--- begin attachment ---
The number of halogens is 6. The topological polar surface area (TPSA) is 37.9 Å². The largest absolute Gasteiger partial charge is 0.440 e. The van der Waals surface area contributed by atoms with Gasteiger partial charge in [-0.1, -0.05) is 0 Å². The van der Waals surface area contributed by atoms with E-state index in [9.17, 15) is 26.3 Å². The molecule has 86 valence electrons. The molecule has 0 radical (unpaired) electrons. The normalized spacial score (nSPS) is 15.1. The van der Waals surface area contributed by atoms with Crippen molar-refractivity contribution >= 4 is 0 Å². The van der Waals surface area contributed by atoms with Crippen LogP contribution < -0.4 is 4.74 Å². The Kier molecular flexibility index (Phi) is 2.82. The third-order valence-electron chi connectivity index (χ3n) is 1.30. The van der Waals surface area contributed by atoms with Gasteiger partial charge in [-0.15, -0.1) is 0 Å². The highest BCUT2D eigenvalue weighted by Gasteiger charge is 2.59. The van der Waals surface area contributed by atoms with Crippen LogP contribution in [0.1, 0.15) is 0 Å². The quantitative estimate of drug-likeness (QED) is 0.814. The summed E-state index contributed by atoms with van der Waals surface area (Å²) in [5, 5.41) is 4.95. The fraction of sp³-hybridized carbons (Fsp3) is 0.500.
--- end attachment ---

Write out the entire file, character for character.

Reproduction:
The number of halogens is 6. The topological polar surface area (TPSA) is 37.9 Å². The largest absolute Gasteiger partial charge is 0.440 e. The van der Waals surface area contributed by atoms with Gasteiger partial charge in [-0.1, -0.05) is 0 Å². The van der Waals surface area contributed by atoms with E-state index in [9.17, 15) is 26.3 Å². The molecule has 86 valence electrons. The molecule has 0 radical (unpaired) electrons. The normalized spacial score (nSPS) is 15.1. The van der Waals surface area contributed by atoms with Crippen molar-refractivity contribution >= 4 is 0 Å². The van der Waals surface area contributed by atoms with Crippen LogP contribution < -0.4 is 4.74 Å². The Kier molecular flexibility index (Phi) is 2.82. The third-order valence-electron chi connectivity index (χ3n) is 1.30. The van der Waals surface area contributed by atoms with Gasteiger partial charge in [-0.15, -0.1) is 0 Å². The highest BCUT2D eigenvalue weighted by Gasteiger charge is 2.59. The van der Waals surface area contributed by atoms with Crippen LogP contribution in [0.1, 0.15) is 0 Å². The quantitative estimate of drug-likeness (QED) is 0.814. The summed E-state index contributed by atoms with van der Waals surface area (Å²) in [5, 5.41) is 4.95. The fraction of sp³-hybridized carbons (Fsp3) is 0.500.